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Ex professional footballer Journalist Radio and TV personality
Biographical details:

Eamon Dunphy (born 3 August 1945) is an Irish radio and TV personality and former professional football player. From 2004 to 2006 he presented the breakfast programme on Dublin’s Newstalk 106 radio station, and then moved to RTE Radio 1, where he now presents a weekly programme.

Dunphy grew up in the northside Dublin suburb of Drumcondra. A promising footballer, he left Dublin while still a teenager to join Manchester United F.C. as an apprentice. Dunphy did not break into the first team at United and subsequently played for York City, Millwall, Charlton Athletic and Reading. It was at Millwall that Dunphy made the most impact, he was considered an intelligent and skilful player in Millwall’s midfield. Dunphy played 23 times for the Republic of Ireland and remains Millwall’s most capped international player. Dunphy was a member of "The Class of ’71" Millwall side that lost out on promotion to the old Division One, by just one point. In 1977, he accompanied John Giles back to Ireland to join Shamrock Rovers FC. Giles wanted to make the club Ireland’s first full time professional club and hoped to make Rovers into a force in European football by developing talented young players, who would otherwise go to England, at home. Dunphy was originally intended to be in charge of youth development. However, despite an FAI Cup winners medal in 1978 (his only medal in senior football), Dunphy became disillusioned with the Irish game and dropped out of football altogether to concentrate on a career in journalism.

After retiring from football, Dunphy went into journalism, first writing on football for the Sunday Tribune and then contributing regular columns on both football and current events for the Sunday Independent. Most recently, Dunphy has been employed to write a column on football for the Daily Star’s Irish edition.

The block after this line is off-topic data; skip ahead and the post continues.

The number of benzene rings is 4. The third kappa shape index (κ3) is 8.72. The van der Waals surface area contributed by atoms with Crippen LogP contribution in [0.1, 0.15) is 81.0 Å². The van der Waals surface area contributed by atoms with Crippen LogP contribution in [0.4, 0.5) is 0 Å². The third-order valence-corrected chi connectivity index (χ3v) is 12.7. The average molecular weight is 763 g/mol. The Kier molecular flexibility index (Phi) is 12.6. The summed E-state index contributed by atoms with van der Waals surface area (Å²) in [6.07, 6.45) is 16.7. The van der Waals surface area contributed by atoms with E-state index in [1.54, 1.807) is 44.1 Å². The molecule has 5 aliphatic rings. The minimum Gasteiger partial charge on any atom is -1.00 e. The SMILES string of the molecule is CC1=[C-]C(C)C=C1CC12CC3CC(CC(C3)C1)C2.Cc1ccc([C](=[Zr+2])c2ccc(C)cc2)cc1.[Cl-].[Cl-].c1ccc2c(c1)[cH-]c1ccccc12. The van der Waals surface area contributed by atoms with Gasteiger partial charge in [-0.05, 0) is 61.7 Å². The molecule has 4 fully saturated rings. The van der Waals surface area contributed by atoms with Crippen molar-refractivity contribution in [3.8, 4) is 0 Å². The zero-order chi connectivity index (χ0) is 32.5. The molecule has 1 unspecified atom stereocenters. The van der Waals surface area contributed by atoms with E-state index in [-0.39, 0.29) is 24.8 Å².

Since the 1980s Dunphy has also written a number of books. His first and most widely praised book is Only a Game?: Diary of a Professional Footballer, which is an autobiographical account of his days playing for Millwall. Dunphy wrote a diary of his 1973-4 season which began well for him at second division Millwall but subsequently ended in disillusionment. He wrote a diary during the season, recording events from the dressing room. Following the phenomenal success of their album ‘The Joshua Tree’, he was commissioned by the rock band U2 to write the band’s history. His book ‘Unforgettable Fire – the story of U2′ was published in 1988, although the band were not happy with some of its content. Dunphy has also written a biography of Manchester United legend Matt Busby and in 2002 ghostwrote the autobiography of Republic of Ireland and Manchester United footballer Roy Keane.

Since the mid 1980s, Dunphy has appeared as an analyst in RTÉ’s football coverage. Since RTÉ acquired the rights to show English football, Dunphy has been a regular contributor to the The Premiership programme. After Roy Keane’s departure from Manchester United in November 2005 he has since been known for constant criticism of the club, and in particular, Cristiano Ronaldo.

He has also had a prominent radio career, and was the original host of the popular current affairs show The Last Word on Today FM.

In 2002, Dunphy became the first male host of the quiz show The Weakest Link, which aired on TV3, for just one series. In 2003, Dunphy was hired again by TV3 to host their new Friday night chat show, entitled The Dunphy Show. Pitted head-to-head with RTÉ’s The Late Late Show, Dunphy’s show lost the highly publicised "ratings war", and was cancelled before its original run was to conclude.

In September 2004, Dunphy took over the Breakfast show slot on the Dublin radio station NewsTalk 106 from David McWilliams. The show tried to court controversy and listeners in equal measure. He failed to attract the large listenership predicted, with only a few additional thousand tuning in. Attempts to attract disaffected morning listeners with controversial social commentators like Amanda Brunker failed to connect with listeners. In June 2006 Dunphy announced his intention to leave NewsTalk 106 citing an inability to sustain the demands of an early morning schedule. His decision to leave Newstalk coincided with the announcement that the station had won a national broadcasting licence. Subsequent to his departure from Newstalk 106 rumours circulated, confirmed by Dunphy in the Evening Herald, that he had been suffering a mystery illness for some time which had made keeping to an early morning schedule difficult.

In July 2006 RTE announced that Dunphy will present a new weekly programme as part of the new RTÉ Radio 1 autumn schedule. [1]

Dunphy is also impersonated, to some acclaim, in Irish comedy show Après Match.

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From the early 1980s, Dunphy made his name as a controversial and belligerent journalist. Among the targets of his disapproval were television figures such as Pat Kenny and a concept he called "Official Ireland" – by which he meant the liberal Irish media and cultural elite, epitomised by the Irish Times newspaper and the then President of Ireland, Mary Robinson. He argued at the time that people such as former Taoiseach Charles Haughey represented the "real people of Ireland", and were being attacked by the false left wing consensus of "Official Ireland".